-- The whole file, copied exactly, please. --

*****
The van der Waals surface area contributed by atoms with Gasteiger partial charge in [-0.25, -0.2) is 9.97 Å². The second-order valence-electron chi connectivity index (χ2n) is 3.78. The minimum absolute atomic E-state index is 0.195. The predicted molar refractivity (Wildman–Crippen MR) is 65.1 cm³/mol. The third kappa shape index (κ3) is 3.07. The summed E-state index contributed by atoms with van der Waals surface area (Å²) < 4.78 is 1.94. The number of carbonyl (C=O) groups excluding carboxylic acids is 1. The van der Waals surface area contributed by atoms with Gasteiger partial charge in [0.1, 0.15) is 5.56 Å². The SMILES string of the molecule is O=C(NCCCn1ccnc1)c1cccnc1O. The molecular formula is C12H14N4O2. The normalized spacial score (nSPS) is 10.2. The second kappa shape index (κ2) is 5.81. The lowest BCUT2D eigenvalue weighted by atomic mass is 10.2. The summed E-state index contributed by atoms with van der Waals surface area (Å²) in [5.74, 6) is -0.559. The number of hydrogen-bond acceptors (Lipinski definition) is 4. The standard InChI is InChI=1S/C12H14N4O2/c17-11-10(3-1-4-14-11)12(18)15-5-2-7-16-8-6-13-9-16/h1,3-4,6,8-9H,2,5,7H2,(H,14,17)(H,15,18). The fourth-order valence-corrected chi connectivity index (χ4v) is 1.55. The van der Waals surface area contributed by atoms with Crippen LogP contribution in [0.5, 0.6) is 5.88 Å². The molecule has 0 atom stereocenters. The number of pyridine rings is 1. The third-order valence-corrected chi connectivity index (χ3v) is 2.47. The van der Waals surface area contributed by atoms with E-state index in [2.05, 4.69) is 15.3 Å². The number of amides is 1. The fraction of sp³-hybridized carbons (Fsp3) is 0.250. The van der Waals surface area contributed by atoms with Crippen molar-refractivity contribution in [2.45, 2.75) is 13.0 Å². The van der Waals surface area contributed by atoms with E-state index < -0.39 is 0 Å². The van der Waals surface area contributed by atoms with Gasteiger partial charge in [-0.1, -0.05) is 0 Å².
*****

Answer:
The van der Waals surface area contributed by atoms with Gasteiger partial charge in [-0.25, -0.2) is 9.97 Å². The second-order valence-electron chi connectivity index (χ2n) is 3.78. The minimum absolute atomic E-state index is 0.195. The predicted molar refractivity (Wildman–Crippen MR) is 65.1 cm³/mol. The third kappa shape index (κ3) is 3.07. The summed E-state index contributed by atoms with van der Waals surface area (Å²) < 4.78 is 1.94. The number of carbonyl (C=O) groups excluding carboxylic acids is 1. The van der Waals surface area contributed by atoms with Gasteiger partial charge in [0.1, 0.15) is 5.56 Å². The SMILES string of the molecule is O=C(NCCCn1ccnc1)c1cccnc1O. The molecular formula is C12H14N4O2. The normalized spacial score (nSPS) is 10.2. The second kappa shape index (κ2) is 5.81. The lowest BCUT2D eigenvalue weighted by atomic mass is 10.2. The summed E-state index contributed by atoms with van der Waals surface area (Å²) in [5.74, 6) is -0.559. The number of hydrogen-bond acceptors (Lipinski definition) is 4. The standard InChI is InChI=1S/C12H14N4O2/c17-11-10(3-1-4-14-11)12(18)15-5-2-7-16-8-6-13-9-16/h1,3-4,6,8-9H,2,5,7H2,(H,14,17)(H,15,18). The fourth-order valence-corrected chi connectivity index (χ4v) is 1.55. The van der Waals surface area contributed by atoms with Crippen LogP contribution in [0.5, 0.6) is 5.88 Å². The molecule has 0 atom stereocenters. The number of pyridine rings is 1. The third-order valence-corrected chi connectivity index (χ3v) is 2.47. The van der Waals surface area contributed by atoms with E-state index in [2.05, 4.69) is 15.3 Å². The number of amides is 1. The fraction of sp³-hybridized carbons (Fsp3) is 0.250. The van der Waals surface area contributed by atoms with Crippen molar-refractivity contribution in [2.45, 2.75) is 13.0 Å². The van der Waals surface area contributed by atoms with E-state index < -0.39 is 0 Å². The van der Waals surface area contributed by atoms with Gasteiger partial charge in [-0.1, -0.05) is 0 Å².